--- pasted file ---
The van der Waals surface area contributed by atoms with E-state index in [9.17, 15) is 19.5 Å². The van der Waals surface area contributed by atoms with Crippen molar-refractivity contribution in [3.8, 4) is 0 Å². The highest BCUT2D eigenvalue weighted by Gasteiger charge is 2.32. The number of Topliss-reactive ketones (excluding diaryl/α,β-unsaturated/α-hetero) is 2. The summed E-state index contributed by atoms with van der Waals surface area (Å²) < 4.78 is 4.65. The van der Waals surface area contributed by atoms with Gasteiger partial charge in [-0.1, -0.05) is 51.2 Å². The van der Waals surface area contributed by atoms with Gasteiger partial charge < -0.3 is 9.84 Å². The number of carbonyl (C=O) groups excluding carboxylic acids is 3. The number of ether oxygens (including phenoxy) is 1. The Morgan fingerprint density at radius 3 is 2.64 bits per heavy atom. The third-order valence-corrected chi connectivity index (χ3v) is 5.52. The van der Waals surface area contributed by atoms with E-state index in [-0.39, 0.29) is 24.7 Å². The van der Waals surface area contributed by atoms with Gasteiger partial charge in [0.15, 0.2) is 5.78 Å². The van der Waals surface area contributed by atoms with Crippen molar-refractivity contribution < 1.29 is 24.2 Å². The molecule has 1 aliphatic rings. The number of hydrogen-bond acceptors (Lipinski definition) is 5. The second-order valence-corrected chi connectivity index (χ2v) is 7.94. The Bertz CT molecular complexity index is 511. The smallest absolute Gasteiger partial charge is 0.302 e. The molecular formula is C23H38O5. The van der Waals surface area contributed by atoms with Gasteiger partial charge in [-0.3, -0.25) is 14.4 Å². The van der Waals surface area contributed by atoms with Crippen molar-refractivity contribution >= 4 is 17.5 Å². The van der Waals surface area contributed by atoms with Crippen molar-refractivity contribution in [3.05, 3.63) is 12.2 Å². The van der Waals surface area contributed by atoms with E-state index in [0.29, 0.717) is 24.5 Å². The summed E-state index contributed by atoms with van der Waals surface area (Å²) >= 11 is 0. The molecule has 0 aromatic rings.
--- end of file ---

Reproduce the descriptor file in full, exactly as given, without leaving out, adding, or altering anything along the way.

The van der Waals surface area contributed by atoms with E-state index in [9.17, 15) is 19.5 Å². The van der Waals surface area contributed by atoms with Crippen molar-refractivity contribution in [3.8, 4) is 0 Å². The highest BCUT2D eigenvalue weighted by Gasteiger charge is 2.32. The number of Topliss-reactive ketones (excluding diaryl/α,β-unsaturated/α-hetero) is 2. The summed E-state index contributed by atoms with van der Waals surface area (Å²) < 4.78 is 4.65. The van der Waals surface area contributed by atoms with Gasteiger partial charge in [-0.1, -0.05) is 51.2 Å². The van der Waals surface area contributed by atoms with Gasteiger partial charge < -0.3 is 9.84 Å². The number of carbonyl (C=O) groups excluding carboxylic acids is 3. The number of ether oxygens (including phenoxy) is 1. The Morgan fingerprint density at radius 3 is 2.64 bits per heavy atom. The third-order valence-corrected chi connectivity index (χ3v) is 5.52. The van der Waals surface area contributed by atoms with E-state index in [-0.39, 0.29) is 24.7 Å². The van der Waals surface area contributed by atoms with Gasteiger partial charge in [0.15, 0.2) is 5.78 Å². The van der Waals surface area contributed by atoms with Crippen molar-refractivity contribution < 1.29 is 24.2 Å². The molecule has 1 aliphatic rings. The number of hydrogen-bond acceptors (Lipinski definition) is 5. The second-order valence-corrected chi connectivity index (χ2v) is 7.94. The Bertz CT molecular complexity index is 511. The smallest absolute Gasteiger partial charge is 0.302 e. The molecular formula is C23H38O5. The van der Waals surface area contributed by atoms with Gasteiger partial charge in [-0.3, -0.25) is 14.4 Å². The van der Waals surface area contributed by atoms with Crippen molar-refractivity contribution >= 4 is 17.5 Å². The van der Waals surface area contributed by atoms with Crippen molar-refractivity contribution in [3.05, 3.63) is 12.2 Å². The van der Waals surface area contributed by atoms with E-state index in [0.29, 0.717) is 24.5 Å². The summed E-state index contributed by atoms with van der Waals surface area (Å²) >= 11 is 0. The molecule has 0 aromatic rings.